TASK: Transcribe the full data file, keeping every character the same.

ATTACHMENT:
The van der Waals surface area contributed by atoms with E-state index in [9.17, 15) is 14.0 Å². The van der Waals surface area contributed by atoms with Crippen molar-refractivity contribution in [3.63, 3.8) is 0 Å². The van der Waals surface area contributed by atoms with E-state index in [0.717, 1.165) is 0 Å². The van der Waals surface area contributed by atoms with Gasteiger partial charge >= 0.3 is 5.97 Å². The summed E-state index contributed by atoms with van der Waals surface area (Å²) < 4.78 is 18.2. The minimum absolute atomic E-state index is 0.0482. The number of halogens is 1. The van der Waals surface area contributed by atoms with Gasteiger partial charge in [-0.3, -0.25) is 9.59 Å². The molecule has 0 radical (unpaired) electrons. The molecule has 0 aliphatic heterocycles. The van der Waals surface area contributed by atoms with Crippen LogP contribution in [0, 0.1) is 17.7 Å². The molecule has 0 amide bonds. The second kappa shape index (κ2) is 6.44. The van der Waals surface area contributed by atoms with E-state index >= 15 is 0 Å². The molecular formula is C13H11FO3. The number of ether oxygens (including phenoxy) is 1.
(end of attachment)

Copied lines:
The van der Waals surface area contributed by atoms with E-state index in [9.17, 15) is 14.0 Å². The van der Waals surface area contributed by atoms with Crippen molar-refractivity contribution in [3.63, 3.8) is 0 Å². The van der Waals surface area contributed by atoms with E-state index in [0.717, 1.165) is 0 Å². The van der Waals surface area contributed by atoms with Gasteiger partial charge >= 0.3 is 5.97 Å². The summed E-state index contributed by atoms with van der Waals surface area (Å²) < 4.78 is 18.2. The minimum absolute atomic E-state index is 0.0482. The number of halogens is 1. The van der Waals surface area contributed by atoms with Gasteiger partial charge in [-0.3, -0.25) is 9.59 Å². The molecule has 0 radical (unpaired) electrons. The molecule has 0 aliphatic heterocycles. The van der Waals surface area contributed by atoms with Crippen LogP contribution in [0, 0.1) is 17.7 Å². The molecule has 0 amide bonds. The second kappa shape index (κ2) is 6.44. The van der Waals surface area contributed by atoms with E-state index >= 15 is 0 Å². The molecular formula is C13H11FO3. The number of ether oxygens (including phenoxy) is 1.